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Mayor Bottoms proposes creating city Office of Inspector General

The office would serve as an oversight authority for the city government.

ATLANTA — Mayor Keisha Lance Bottoms announced Tuesday she is proposing that the city of Atlanta create a new Office of Inspector General.

The mayor's office said Bottoms issued an executive order calling for an amendment to the Atlanta city charter to create the office, which would act as an oversight authority on city government.

"The Inspector General will serve as an independent set of eyes, ears and teeth to root out misconduct and waste in a manner that is completely separate from any political influence," Bottoms said in a release.

The position was recommended by the mayor's Task Force for the Promotion of Public Trust, which was created in the wake of a number of scandals involving officials in the administration of former Mayor Kassim Reed.

Mayor Bottoms herself is also the subject of a state ethics investigation examining her and opponent Mary Norwood's 2017 mayoral campaigns, as well as a city council investigation into the city's hiring circumstances of some Bottoms campaign staffers that year.

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“The Task Force believes that the creation of an independent Inspector General’s Office is the best way to ensure that integrity as well as to restore trust in Atlanta City government," former Georgia Supreme Court Chief Justice Leah Ward Sears, who led the task force, said when the recommendation was issued in October.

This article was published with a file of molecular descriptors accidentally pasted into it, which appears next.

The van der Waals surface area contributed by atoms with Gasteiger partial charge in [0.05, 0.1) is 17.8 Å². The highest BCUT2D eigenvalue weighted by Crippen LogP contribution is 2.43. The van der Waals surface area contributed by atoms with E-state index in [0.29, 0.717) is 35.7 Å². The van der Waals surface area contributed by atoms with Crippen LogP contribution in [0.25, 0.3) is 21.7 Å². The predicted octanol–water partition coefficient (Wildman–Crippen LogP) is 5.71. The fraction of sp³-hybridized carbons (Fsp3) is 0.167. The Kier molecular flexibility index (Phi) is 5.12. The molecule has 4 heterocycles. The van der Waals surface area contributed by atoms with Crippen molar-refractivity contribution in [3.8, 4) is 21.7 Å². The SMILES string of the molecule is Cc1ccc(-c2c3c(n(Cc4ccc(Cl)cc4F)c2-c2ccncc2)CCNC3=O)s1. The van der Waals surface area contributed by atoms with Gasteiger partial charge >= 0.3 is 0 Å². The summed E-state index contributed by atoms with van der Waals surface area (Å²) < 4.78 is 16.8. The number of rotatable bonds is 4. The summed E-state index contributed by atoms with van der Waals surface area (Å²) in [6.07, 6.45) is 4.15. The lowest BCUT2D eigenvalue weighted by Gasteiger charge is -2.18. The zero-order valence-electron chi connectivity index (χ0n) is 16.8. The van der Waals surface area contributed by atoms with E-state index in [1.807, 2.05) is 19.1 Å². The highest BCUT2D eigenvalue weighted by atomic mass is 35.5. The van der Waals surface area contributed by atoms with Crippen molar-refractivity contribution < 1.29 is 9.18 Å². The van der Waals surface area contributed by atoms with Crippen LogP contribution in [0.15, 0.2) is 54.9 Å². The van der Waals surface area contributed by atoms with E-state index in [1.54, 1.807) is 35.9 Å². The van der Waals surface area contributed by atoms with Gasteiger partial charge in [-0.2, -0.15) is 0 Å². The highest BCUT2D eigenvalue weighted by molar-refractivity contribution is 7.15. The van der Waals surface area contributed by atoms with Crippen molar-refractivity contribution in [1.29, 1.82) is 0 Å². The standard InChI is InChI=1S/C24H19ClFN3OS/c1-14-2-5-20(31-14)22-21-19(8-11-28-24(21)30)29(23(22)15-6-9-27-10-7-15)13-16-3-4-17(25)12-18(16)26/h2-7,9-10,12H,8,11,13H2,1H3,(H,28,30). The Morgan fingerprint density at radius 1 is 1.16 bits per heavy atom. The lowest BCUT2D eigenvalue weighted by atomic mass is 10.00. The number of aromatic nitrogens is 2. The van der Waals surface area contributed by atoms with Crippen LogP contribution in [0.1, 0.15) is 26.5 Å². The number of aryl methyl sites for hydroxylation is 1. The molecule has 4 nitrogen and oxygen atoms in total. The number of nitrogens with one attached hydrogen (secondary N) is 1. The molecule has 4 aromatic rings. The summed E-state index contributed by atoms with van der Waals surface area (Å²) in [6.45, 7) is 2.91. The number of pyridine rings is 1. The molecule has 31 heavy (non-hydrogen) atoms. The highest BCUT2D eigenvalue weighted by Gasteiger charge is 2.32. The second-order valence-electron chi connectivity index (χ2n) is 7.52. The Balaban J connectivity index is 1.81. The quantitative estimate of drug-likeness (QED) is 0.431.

The recommendation called for the office to have "broad jurisdiction to seek out fraud, waste, abuse, corruption and misconduct and have the authority to initiate its own investigations" as well as budgetary protections and subpoena authority, among other powers.

Mayor Bottoms issued a series of guidelines including those recommendations and others for the office in her executive order:

  • That the Office be independent from the Mayor and the Atlanta City Council;
  • That the Office shall be governed by an independent board with the authority to conduct administrative appeals and to appoint and remove Inspector General, the City Auditor, and the City Ethics Officer, rather than by an administrative investigatory board;
  • That the Office shall have broad jurisdiction to seek out fraud, waste, abuse, corruption, and misconduct;
  • That the Office shall have budgetary protection; 
  • That the Office shall contain the functions and operations of the current Independent Compliance Officer, the City Auditor and the City Ethics Office while preserving the independence of the appointment of the City Auditor and City Ethics Officer; 
  • That the position of the Inspector General shall be appointed by a fixed term of appointment with removal only for cause;
  • That it is preferred that the Inspector General be an attorney;
  • That the Inspector General shall have direct subpoena power; and
  • That the Inspector General shall have authority over the administration, management and direction of the affairs and operations of the Office of the Inspector General including the authority to appoint and remove all of any of the personnel assigned to such office except for the City Auditor and City Ethics Officer, which should remain independently appointed. 


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